I want to ride my bicycle, I want to ride my bike
8,679SRP: £39.99It’s that time of year when a select few people get on their bikes and ride around some beautiful parts of France. Yes, I’m talking about the highly prestigious Le Tour de France competition which attracts numerous viewers around the globe. The series is this year again treated to a video game counterpart that will hopefully pull in interest from a new crowd.
It is in the hands of Cyanide Studios (the ones behind Blood Bowl and the Game of Thrones titles) to do the event justice and allow fans of the event to live in the moment and take home the trophy in virtual form. So will the gaming crowd strive for the yellow vest or will they be hoping for a spike trap to emerge on the road ahead?
What’s immediately clear is that the whole title has not been given as much attention as it should have done in order to give the game as much glitz and glamour as the event itself. The menus are too bland and boring, whilst the same repetitive music resonates throughout the whole thing; the entire package just feels like it needed a little bit more love.
The title is obviously intended to be played by the hardiest of TdF fans and as such it has a seriously limited audience as it is before the game is even released. This is not helped by how, for those who may be new to the series and just beginning their interest in it, the game throws you at the base of the nearest incline and expects you to get up it in record time.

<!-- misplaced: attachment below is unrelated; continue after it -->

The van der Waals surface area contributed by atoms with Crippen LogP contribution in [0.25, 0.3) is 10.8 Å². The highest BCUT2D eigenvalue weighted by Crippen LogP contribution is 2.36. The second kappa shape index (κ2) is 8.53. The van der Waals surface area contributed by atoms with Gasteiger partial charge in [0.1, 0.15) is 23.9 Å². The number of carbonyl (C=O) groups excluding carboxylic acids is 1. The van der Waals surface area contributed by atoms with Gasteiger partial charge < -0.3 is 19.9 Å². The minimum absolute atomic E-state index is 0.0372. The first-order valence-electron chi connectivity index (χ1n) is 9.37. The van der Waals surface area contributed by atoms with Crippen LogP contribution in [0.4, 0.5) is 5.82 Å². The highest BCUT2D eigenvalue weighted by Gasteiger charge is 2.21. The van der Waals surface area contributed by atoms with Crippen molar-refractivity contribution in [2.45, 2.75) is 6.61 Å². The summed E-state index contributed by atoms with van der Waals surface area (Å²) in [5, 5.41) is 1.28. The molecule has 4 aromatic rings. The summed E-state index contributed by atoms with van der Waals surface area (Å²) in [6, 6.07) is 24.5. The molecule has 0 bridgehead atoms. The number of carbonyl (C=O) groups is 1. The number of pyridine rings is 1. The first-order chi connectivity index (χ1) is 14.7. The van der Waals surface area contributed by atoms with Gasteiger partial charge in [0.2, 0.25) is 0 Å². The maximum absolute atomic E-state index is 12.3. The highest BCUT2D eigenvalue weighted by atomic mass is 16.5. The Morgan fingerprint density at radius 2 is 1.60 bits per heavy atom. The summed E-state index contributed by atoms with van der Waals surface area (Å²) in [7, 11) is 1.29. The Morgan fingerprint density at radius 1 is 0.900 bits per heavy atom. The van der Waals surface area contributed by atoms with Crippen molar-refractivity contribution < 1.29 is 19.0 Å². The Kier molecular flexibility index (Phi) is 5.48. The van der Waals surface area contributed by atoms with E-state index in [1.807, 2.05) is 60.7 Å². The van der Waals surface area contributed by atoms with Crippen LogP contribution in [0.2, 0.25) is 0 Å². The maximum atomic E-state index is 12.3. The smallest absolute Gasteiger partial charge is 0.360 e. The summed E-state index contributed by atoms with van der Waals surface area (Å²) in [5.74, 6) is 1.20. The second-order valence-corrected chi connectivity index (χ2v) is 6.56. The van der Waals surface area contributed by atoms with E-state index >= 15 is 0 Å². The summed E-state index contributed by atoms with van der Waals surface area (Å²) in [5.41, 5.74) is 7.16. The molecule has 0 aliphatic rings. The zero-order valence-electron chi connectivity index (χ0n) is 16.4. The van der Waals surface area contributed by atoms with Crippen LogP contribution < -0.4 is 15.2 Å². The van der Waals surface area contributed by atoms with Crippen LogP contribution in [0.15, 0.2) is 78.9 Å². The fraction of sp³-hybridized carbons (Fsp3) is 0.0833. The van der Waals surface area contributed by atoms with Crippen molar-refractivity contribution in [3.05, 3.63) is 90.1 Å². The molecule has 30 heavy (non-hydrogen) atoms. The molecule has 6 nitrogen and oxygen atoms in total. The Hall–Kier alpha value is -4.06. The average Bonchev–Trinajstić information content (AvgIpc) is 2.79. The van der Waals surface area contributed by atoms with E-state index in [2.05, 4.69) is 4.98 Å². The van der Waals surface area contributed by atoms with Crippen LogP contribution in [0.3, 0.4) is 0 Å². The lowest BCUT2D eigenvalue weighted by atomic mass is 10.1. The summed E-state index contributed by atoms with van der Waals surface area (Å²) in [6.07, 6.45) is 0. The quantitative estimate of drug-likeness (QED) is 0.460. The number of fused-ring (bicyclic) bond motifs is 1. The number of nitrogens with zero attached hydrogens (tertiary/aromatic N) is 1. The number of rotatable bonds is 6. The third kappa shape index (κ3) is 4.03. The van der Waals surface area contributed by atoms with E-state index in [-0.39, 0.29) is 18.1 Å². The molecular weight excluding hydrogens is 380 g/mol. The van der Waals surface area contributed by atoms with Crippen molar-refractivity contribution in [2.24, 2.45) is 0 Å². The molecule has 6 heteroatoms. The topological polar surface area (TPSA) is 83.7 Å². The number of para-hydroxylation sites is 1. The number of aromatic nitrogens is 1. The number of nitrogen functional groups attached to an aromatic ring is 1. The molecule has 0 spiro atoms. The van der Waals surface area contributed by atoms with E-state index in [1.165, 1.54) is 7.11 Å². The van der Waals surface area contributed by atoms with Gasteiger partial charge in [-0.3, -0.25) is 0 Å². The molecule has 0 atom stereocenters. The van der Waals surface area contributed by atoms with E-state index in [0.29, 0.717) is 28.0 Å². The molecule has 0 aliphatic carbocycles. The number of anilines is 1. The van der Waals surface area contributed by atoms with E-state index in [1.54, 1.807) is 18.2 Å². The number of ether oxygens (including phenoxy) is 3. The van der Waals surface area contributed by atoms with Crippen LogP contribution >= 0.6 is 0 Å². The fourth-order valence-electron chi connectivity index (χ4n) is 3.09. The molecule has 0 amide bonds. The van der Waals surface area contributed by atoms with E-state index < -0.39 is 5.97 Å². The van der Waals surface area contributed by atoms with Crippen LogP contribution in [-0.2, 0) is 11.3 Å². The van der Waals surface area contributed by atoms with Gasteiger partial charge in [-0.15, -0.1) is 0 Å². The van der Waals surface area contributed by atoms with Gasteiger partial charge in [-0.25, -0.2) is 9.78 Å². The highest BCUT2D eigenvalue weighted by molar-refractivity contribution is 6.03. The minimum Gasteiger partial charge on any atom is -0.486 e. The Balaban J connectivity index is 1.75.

‘Try out the tutorials then’ I hear you say and I would if they weren’t more boring than listening to Adele’s entire back-catalogue. Any respected racing game, heck even shooters, would have an interactive tutorial mode but oh no, Cyanide Studios have revolutionised the industry. Prepare to read through reams and reams of text in order to understand the game’s ins and outs. Yes, we really have taken that much of a step back in the gaming world.
Of course, many people who know their stuff will be familiar with much of the information here already, but even those who know the event pretty well will find this wealth of text alienating. Believe me, I asked one.
The amount of tinkering and strategy at your disposal is pretty good, assuming you know what you’re doing as you can formulate strategies with your team mates and even select which foods to take on board and when, but the way in which these options are offered is pretty dull. From one menu screen to another, your selections quickly become a chore when they play a massive part in your race strategy. If the game was more interactive then this would help massively and prevent the game becoming monotonous very quickly.
Thankfully, Cyanide Studios did us a favour in some respects as the gamer will not race the full event in real time. No matter how die-hard of a fan you are, this will be a god send of epic proportions because nobody has the time to waste 5+ hours on one section of a race in real time. The bits in-between where the player is in control are simulated and reflect your strategy implemented earlier in the race.